17 August 2017

Tanzania: Students' Ingenuity to Make Food Much Safer

Arusha — BAD weather, infections, diminishing immunity or simply calamities? Well, while all these could be the causes, many diseases affecting most Tanzanians have been discovered to originate from dinner tables.

To solve the problem, students from the Arusha Technical College (ATC) have invented automatic utensil washing and sterilising machine which can rapidly clean food plates and free the cutlery from germs and impurities at a speed of 5 utensils per minute.

"We have realised that most, if not all, ailments breed from the plates onto which food is served," said Mr Emmanuel Daniel, the team leader of one of the innovative students' groups at ATC, pointing out that the old simple soap and water dish cleaning procedures at homes, are not enough to sanitize table wares.

"Our machine not only saves cleaning time, but ensures that each piece of utensil is allocated the same amount of soap and water, unlike when the plates are cleaned manually where some parts can be overlooked and other pieces bypassed," he said.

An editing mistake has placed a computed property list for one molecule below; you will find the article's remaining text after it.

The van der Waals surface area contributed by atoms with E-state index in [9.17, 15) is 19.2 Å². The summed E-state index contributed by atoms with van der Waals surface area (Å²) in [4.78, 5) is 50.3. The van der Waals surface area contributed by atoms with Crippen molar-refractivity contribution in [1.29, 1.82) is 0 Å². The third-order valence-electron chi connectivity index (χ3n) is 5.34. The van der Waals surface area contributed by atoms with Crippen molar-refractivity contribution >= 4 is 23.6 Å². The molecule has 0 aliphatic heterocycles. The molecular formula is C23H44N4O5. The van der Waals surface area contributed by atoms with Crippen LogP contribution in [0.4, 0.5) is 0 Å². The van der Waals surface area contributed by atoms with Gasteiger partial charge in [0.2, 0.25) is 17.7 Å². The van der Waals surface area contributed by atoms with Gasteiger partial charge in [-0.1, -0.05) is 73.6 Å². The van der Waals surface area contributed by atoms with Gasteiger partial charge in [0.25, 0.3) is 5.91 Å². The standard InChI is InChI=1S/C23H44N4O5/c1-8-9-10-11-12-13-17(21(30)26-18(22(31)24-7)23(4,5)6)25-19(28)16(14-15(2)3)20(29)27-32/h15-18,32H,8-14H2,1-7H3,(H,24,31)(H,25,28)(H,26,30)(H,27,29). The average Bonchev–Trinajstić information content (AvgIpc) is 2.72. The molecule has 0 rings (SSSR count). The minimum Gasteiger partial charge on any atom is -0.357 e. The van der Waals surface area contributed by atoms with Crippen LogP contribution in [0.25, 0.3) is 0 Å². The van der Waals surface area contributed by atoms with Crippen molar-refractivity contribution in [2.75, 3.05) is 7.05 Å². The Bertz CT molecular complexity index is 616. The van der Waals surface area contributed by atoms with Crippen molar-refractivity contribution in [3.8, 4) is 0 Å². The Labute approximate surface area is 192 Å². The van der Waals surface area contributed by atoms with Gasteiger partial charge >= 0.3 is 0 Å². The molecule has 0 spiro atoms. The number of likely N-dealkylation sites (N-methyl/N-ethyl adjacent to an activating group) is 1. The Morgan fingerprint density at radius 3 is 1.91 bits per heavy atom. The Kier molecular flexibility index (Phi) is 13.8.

Electrical and Biomedical Engineering students at the Arusha Technical College are currently inventing and innovating new devices, including automatic water treatment and storage system; dumpsite garbage regulating system and utensils cleaning and sanitizing machine.

Their field of study, alternately called Biomedical Engineering Equipment field, is considered to be new in most African countries, including Tanzania.

The Rector at ATC, Engineer Richard Masika, stated that skills gaps or lack of skills in this field had been one of the main causes for lack of maintenance and repair for most of the equipment and tools used in hospitals and medical centres in the country, especially in rural areas.

"The situation analysis carried out by ATC in some major hospitals in Tanzania in 2011 showed that 80 per cent of the equipment were not functioning due to lack of skilled personnel in the field of Biomedical Engineering," he said.

According to Dr Masika, it was against these findings that the college established the Electrical and Biomedical Engineering programme at Diploma level in the 2012/13 academic year, followed by that of Bachelor's degree level in the 2016/17 academic year.

It was considered that blending of Electrical and Biomedical Engineering skills would give a competitive edge for the graduates, especially in the labour market.

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